Module technologies tipped to enter the mainstream and the suitability of current testing methods were scrutinised at PV ModuleTech 2017. PV Tech caught up with Mark Ma, global marketing manager, DuPont Photovoltaic Solutions, to discuss these new innovations and methods of sequential testing.
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New cell technology development has really accelerated in the last few years. PERC is booming, and the next generation technologies like n-type, HIT and IBC are coming in. We are also seeing new module technologies such as bifacial modules and shingled modules.
Innovation is the ultimate driver for lowering LCOE in the PV industry. DuPont continues to set the pace of innovation in the solar industry by continuously introducing leading performance pastes that work to deliver greater solar panel efficiency and power. In the last nine years, DuPont has introduced over 130 new Solamet metallization products. We continue to develop new products every six to nine months as each generation helps to improve the cell efficiency by 0.05% to 0.1% and apart from that we are also working on better testing protocols that could better simulate the outdoor aging mechanism and predict the long-term reliability of modules.
What kind of testing regimes are you carrying out?
We believe we need to increase both the efficiency as well as protect the module lifetime over 25 years as the industry expects. For PV modules to perform at least 20-25 years in the field we are developing the right testing protocol to make sure the lab accelerated aging test can better simulate the outdoor aging mechanism.
How to accurately measure if a module can stand for 25 years in the field is one of the most challenging topics for the PV industry. The current IEC testing method (single aging stress tests) is insufficient to accurately determine the reliability and durability of components over time. For example, they put a module in for UV testing and put another new module for the damp heat test and a third module for the thermal cycling test, however, in the outdoor environment, these stresses are occurring on the module all at the same time. Therefore, from a materials perspective, we would ideally have suitable combined aging testing equipment to demonstrate all these different kinds of aging stresses on the module simultaneously, but it’s very expensive and very difficult to get these days.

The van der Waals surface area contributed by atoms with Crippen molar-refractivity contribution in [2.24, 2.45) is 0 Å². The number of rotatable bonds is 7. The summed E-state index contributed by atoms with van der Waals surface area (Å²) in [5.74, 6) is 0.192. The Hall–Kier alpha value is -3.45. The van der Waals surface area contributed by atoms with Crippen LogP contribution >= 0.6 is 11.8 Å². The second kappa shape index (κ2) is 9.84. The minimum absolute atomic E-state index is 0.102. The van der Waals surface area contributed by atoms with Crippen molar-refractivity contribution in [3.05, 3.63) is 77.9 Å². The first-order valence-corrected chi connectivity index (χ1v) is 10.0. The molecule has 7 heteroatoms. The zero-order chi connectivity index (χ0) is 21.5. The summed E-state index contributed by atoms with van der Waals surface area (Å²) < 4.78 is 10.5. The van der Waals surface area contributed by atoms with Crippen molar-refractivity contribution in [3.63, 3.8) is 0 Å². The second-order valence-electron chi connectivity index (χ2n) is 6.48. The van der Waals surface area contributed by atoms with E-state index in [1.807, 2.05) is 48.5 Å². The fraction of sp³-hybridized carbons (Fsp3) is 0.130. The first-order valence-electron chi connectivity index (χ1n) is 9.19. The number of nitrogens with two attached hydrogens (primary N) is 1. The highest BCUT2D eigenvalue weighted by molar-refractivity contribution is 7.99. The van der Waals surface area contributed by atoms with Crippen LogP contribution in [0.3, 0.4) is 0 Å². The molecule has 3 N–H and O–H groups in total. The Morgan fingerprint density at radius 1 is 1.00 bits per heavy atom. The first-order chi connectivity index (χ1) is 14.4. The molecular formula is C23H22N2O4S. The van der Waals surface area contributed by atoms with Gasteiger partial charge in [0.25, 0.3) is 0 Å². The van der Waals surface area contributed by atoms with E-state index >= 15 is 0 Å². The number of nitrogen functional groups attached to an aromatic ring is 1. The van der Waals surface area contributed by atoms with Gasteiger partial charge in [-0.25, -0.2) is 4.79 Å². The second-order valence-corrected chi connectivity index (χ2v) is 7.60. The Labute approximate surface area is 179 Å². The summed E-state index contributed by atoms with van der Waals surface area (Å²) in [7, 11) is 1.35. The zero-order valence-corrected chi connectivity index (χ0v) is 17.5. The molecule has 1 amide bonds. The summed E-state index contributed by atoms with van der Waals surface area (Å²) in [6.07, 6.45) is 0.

As a result, we developed a sequential testing protocol, which is called MAST, Module Accelerated Sequential Test. For example, we use the same module to put through the UV test first, then the damp heat and then the thermal cycling test. Then we do another round of UV testing, so by doing this in a sequence we are adding the different aging stresses on the same module. That really can tell the difference in material performance and can better simulate the outdoor real-world conditions by repeating multiple field-aging tests.
By adapting MAST, we see different types of backsheet materials failures e.g. polyimide backsheet and PVDF backsheet. Cracking results on those backsheets are similar to what we found in our field research with early stage failures coming within only in 4-5 years of installation. We believe the DuPont Module Accelerated Sequential Testing (MAST) is the new standard in accurate, predictive backsheet field-testing and should be widely adopted by the solar industry.
To accelerate the testing cycle, we are also working on shortening the time required for this sequential test but maintaining the same testing capability. Initially, the test duration was nine months, now a six-month testing protocol is available.
What were your key takeaways from PV ModuleTech 2017?
This is a great event. It’s a perfect balance of innovation and reliability. A lot of people talked about the importance of long-term reliability and the importance of bill of materials (BOM). It’s really encouraging to hear that the industry is becoming more mature and people are beginning to realise that competing only on price will lead to poor quality and eventually damage the healthy development of the solar industry. Quality and long-term reliability are key to achieving sustainable development.
It’s also encouraging to see that people are investing in new technologies at both cell and module level. However, the industry needs to be more careful before adopting new PV materials and technologies on a large scale and putting them in the field. A well-designed pilot project to evaluate and understand the durability and reliability of these materials and technologies is essential.
For example, the glass-glass module structure; module makers have been promoting it for two years, but over these two years the material keeps changing, because they keep finding new problems, so they keep optimising the design. That kind of pace we think is probably right. For any new PV module technology, we suggest using it at a small-scale first to better understand its performance in a real, outdoor environment and keep improving and then commercialize it extensively.
What do you see as mainstream by the end of 2018?
Mono PERC will continue to grow and is likely to become the mainstream. DuPont was actually the first paste manufacturer to introduce an integrated paste solution for PERC technology.
Also, we observed that black silicon cell technology is more mature, so next year this too probably will be mainstream for multi-cell technology. At the same time, we continue to collaborate with customers to develop the next generation paste for advanced cell technologies e.g. n-type and IBC and HIT.